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Student candidates face no opposition

Ryan Garner

This year, there are three new candidates running for student office. Despite the executive board consisting of four positions, the executive vice president’s spot will remain vacant until appointed by the new president.

The candidates – Andrew Kuhn, president; Desi Grecco, vice president of communication; and Clelia Tommy, vice president of fiscal affairs – will comprise the new board, which assumes office after graduation. The elections will take place on April 23 and 24.

According to Andre Salais, last year’s vice president, running for school office isn’t high on students’ list of priorities, “We’re a commuter campus. People don’t live here, so there’s less incentive to get involved.”

“Another reason for the lack of exposure is that when you look at any government that’s doing things well, you don’t really notice that it exists. It’s autonomous,” says Salais.

“Tuition isn’t going up. Transgender issues were addressed. We fought the tobacco ban and fought for the smoking areas. We fought the guns on campus legislation, proposing pepper spray and tasers as an alternative to full on lethal force.

“We’ve made improvements, more students are aware that (government) exists.”

As for the election process and lack of competition this session, student life director Greg Reents said he’s overseen elections like this before; “it’s inherently harder to get people involved.”

“I’m happy that the three positions will be filled,” said Reents. “All the students fill the qualifications very well. I’m excited to see how they work together. People think the student government elects their own, but it’s our goal that they represent the diversity of the entire campus.”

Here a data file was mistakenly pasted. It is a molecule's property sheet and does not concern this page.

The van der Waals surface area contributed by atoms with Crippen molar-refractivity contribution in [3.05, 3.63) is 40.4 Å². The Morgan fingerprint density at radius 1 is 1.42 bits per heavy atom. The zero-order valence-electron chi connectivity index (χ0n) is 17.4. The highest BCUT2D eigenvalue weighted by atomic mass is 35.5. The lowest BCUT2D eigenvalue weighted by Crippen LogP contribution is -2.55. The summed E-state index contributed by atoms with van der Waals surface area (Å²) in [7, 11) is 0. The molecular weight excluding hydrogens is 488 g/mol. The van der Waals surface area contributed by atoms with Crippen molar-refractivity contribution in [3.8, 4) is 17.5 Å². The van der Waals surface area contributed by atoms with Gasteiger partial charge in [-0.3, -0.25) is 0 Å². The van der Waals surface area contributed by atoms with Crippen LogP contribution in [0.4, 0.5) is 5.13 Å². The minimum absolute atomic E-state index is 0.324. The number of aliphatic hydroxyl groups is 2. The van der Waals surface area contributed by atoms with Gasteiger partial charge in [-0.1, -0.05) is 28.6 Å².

Kuhn, presidential candidate, currently heads MCC’s environmental action club, and will be resigning from his position to assume ASMCC presidency.

Kuhn divulged plans to improve advisement, and to initiate service learning contracts in an attempt to increase face-to-face student interaction. “It’s easier to talk to your peers. People see a long line (at advisement) and they don’t even go in.”

On his race for office, Kuhn said, “My only opposition dropped out of the race and decided to go to ASU. I don’t mind, I get to focus on more important things.”

Kuhn has attended MCC since 2008 and said he wants to “leave something behind. This will be my last year here, so I want to make an impact.”

The new executive board will begin meetings in June, says new faculty advisor Kim Kocak. “It’s nice to take this position during the changeover period. I’m familiarizing myself with high priority items and learning along with the outgoing government members.

“My goals as faculty advisor are to help the board in voicing the concerns of the students they’re representing.”

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These are archived stories from Mesa Legend editions before Fall 2018. See article for corresponding author.

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